On June 30, I rode a bus from near the South Los Angeles site of Walmart to the Cornfield – the starting point for the largest rally ever held against the retail giant. It was on this bus packed with African American community activists that I came to fully understand why, as an African American pastor, I have for the last 10 years refused to shop at Walmart.
There has long been a debate in the community about whether low-income African Americans should shop at Walmart. Some people say that Walmart helps those who are struggling economically because they keep their prices low.
The truth is that Walmart is the leader at operating in its own best interest. And that interest – as we see with the enormous wealth of the Walton family – is to make as much money as possible.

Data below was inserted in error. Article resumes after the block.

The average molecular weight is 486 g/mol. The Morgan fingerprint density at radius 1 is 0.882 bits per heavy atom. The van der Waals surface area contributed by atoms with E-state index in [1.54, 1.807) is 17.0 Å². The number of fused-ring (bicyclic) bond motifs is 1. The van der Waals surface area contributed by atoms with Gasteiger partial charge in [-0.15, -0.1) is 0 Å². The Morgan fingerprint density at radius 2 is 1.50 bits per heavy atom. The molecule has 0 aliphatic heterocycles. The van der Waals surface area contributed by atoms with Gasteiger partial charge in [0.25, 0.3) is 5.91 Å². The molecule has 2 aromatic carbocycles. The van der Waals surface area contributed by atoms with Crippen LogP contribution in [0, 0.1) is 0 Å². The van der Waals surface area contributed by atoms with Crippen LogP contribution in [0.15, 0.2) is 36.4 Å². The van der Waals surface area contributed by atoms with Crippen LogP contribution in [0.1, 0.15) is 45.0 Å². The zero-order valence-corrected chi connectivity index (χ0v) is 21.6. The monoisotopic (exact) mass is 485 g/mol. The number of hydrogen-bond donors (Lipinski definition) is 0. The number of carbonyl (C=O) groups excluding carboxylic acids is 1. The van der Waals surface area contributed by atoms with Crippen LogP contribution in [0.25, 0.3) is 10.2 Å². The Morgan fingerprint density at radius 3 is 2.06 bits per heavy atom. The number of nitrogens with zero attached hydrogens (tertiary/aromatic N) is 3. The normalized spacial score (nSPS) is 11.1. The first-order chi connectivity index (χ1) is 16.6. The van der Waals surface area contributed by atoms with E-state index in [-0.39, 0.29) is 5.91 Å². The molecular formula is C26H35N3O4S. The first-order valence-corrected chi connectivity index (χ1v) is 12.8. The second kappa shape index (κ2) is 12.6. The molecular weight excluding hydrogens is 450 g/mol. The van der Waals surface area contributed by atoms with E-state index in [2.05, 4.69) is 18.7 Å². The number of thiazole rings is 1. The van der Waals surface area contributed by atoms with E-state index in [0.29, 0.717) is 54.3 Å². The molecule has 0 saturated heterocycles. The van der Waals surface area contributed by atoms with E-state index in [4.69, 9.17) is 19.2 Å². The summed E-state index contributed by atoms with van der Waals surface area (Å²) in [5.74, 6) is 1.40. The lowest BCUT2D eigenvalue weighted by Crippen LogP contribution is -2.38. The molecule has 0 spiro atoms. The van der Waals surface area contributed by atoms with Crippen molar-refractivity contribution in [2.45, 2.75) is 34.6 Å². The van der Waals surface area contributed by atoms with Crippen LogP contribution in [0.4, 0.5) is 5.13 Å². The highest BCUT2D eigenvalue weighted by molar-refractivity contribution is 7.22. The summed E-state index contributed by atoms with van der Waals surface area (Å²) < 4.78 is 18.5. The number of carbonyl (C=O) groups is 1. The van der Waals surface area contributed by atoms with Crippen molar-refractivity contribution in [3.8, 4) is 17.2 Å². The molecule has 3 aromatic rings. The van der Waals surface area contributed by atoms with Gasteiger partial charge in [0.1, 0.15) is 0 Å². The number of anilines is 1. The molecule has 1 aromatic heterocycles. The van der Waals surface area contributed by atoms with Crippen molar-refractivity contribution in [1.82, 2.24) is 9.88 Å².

There are several reasons why people who depend on the low prices and availability of Walmart should stop shopping there.
If you’ve been following media coverage of the battle over Walmart’s proposed store in Chinatown, you probably have the impression that the fight is between the retail giant and labor. Chinatown leaders have been largely absent from press reports of the controversy, and to the extent they are mentioned one would think they want Walmart in their neighborhood.
Thursday’s hearing at the L.A. City Planning Commission should set the record straight — Chinatown doesn’t want Walmart, and residents and business owners are loud and clear about it for anyone who is paying attention.